Interview with Katie Melua
She has sold over 11 million records worldwide, at 22 she became the best selling female British artist and last summer she performed for the Queen of England at the Coronation Festival at Buckingham Palace. She’s back with an outstanding album, Ketevan (named after her Georgian name), that went straight to the UK top ten album chart.After a spectacular show at the Roundhouse in London, currently touring the world, Katie Melua took the time to grant us a telephone interview from an airport somewhere in Germany.
G: You’re back with a brand new album, Ketevan and touring the world. What do you enjoy most: working on a new album or touring?
K: I surely enjoy being in the studio but I must say what excites me is going on the road. I love touring, hanging out with my band, making music, performing for the audience, going places even if you don’t get to see much from the tour bus. Sometimes in a while you have a day off and so you’re be able to explore wherever you are.
G: When you’re performing live your voice sounds very close to perfection, how hard is it to keep it so well trained?
K: Thank you so much that’s a really nice thing to say, I guess the answer to your question is I don’t really train my voice for a long time, I did take a few lessons as a teenager, but my ability in terms of why my voice is there at the moment is more ear training. You know listening to music, I think it has more to do with my ears then with my voice. You know, listening to music and voices that completely blow me away.
G: Last summer you performed Mike Blatt’s wonderful piece “I will be there” for the Queen. How would you describe the experience… I mean how does is it feel to perform for the Queen of England?
K: This summer performing to the Queen was an absolute delight. We were so lucky with the weather, just the all of it was really special. Mike, my producer, he wrote the song about the mother figure, and you know his mother passed away in March and we were hoping that she would be able to attend, but sadly it didn’t happen. So, yes it was exciting performing for the Queen.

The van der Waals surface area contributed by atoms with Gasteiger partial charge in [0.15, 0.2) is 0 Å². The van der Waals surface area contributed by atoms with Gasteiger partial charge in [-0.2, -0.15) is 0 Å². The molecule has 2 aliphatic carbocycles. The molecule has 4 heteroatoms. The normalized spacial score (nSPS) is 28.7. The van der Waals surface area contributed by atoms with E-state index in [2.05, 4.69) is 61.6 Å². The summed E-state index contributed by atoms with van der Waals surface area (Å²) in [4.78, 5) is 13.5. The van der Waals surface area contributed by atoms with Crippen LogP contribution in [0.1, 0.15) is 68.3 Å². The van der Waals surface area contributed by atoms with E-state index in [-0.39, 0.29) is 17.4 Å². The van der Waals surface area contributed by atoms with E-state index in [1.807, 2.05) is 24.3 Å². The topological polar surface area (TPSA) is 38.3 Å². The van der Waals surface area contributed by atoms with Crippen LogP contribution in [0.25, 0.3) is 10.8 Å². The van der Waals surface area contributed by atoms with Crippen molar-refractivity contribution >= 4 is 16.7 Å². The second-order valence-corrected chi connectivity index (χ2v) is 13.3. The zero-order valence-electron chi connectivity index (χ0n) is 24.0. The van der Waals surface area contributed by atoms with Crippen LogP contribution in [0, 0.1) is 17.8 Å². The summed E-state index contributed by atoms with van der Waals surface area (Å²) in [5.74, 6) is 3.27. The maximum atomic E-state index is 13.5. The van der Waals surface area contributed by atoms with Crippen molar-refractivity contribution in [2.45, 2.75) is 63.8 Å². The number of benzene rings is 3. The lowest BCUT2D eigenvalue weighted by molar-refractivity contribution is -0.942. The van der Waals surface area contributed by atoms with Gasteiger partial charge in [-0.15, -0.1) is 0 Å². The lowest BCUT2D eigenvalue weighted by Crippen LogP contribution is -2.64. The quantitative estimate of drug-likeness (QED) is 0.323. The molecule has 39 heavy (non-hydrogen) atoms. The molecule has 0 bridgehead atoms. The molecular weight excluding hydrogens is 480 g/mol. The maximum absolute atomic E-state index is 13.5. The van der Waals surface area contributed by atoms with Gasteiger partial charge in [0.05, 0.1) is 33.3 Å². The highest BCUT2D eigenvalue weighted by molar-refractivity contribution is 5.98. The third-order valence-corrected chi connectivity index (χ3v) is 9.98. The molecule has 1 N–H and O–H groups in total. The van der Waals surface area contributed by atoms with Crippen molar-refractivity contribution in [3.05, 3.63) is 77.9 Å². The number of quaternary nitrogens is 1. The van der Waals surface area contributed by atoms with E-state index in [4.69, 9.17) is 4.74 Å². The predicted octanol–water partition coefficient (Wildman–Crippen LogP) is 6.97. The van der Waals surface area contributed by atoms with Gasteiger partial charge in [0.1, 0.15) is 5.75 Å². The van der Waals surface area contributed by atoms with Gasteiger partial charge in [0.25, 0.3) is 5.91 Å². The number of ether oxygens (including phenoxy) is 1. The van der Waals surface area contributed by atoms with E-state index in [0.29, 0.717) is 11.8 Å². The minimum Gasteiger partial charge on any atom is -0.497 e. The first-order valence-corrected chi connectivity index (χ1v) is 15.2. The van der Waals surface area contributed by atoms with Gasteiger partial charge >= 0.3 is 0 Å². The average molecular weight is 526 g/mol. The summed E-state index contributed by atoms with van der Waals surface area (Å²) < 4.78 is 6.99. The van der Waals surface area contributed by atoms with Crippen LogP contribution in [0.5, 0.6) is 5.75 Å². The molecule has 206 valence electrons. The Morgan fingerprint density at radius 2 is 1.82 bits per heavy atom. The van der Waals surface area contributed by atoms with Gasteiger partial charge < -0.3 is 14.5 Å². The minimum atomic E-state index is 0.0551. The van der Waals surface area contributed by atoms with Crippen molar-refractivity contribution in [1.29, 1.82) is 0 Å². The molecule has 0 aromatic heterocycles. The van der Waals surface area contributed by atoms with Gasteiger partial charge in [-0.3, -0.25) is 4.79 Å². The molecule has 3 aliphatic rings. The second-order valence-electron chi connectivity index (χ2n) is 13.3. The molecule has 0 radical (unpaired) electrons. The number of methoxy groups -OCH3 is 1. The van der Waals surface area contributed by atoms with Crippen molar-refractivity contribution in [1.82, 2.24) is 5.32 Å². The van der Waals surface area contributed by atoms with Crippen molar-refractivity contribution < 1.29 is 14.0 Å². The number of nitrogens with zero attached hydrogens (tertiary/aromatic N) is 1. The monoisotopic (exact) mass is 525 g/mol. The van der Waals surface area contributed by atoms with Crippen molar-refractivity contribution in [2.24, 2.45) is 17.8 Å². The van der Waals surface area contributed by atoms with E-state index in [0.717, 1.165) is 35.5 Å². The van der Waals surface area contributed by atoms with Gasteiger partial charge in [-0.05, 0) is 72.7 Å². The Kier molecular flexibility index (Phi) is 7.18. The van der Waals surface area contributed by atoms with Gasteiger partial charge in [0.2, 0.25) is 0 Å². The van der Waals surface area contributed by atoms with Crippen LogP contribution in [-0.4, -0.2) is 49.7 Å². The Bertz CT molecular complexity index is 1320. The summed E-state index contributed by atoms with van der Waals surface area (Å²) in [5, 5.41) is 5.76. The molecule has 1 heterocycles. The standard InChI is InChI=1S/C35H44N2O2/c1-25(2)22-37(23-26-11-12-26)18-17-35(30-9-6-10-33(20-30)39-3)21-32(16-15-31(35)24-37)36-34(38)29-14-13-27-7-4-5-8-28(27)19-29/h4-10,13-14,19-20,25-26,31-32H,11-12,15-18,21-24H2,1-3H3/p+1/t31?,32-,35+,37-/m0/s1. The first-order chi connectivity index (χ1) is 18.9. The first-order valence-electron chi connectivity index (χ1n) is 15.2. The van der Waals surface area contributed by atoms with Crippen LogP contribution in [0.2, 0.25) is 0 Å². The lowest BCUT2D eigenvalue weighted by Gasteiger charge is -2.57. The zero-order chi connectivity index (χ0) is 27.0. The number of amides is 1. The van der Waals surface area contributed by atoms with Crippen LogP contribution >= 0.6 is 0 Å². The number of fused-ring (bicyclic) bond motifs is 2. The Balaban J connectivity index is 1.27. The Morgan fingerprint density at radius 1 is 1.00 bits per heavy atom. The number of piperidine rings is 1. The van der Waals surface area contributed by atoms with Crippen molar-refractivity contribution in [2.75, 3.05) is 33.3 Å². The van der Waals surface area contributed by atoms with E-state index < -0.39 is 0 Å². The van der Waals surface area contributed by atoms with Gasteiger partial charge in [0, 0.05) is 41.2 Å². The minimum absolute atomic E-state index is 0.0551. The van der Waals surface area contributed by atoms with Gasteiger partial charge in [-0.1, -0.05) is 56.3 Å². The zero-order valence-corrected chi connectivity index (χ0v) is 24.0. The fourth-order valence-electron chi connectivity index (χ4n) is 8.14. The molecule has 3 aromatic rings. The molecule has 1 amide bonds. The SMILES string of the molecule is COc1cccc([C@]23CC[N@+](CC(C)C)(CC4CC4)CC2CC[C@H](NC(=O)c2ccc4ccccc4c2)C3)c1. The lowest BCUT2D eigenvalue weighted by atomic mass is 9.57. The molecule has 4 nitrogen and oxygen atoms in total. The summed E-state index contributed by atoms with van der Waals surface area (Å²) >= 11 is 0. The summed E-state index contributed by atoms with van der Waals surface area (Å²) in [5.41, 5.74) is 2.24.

G: You said that the song “Where does the ocean go” was inspired by the sea back to your hometown in Georgia… how do your origins influence your music?
K: You know, Georgia means the world to me, I go back there every summer, or at least once a year. I’m supposed to speak the language at home in England with my nephew, you know I try to stay in contact with my origins. I always say I’m quite british in my mind and how I think but I’m Georgian in my heart. So my memories, the country culture, the location are into my music, and I think with this album is quite clear, it’s called Ketevan, it takes back childhood memories and all the time spent back there.
G: What’s your favourite song on Ketevan and why?
K: Oooh… you know you never really have a favourite song, but the one I would pick is the jazz folk song “I Never Fall”. “I never fall I always jump”, I saw this at a friend’s house and it completely blew me away; it’s also inspired by the famous film “Falling in Love”, it’s interesting to see why people, they’re falling in love and why they’re not.
G: If you could choose the one album you would take with you on a desert island…
K: It would be probably a collection, I never thought of exactly one album, but definitely a collection of Simon & Garfunkel music from different albums, you know from “Bridge under troubled water”, yes a Simon & Garfunkel collection.
G: What does music mean to you?
K: Pretty much everything. It’s been my companion for so many different parts in my life, extremely happy and extremely miserable, you know it sort of helped me and guided me through life. So I have to say it means everything to me.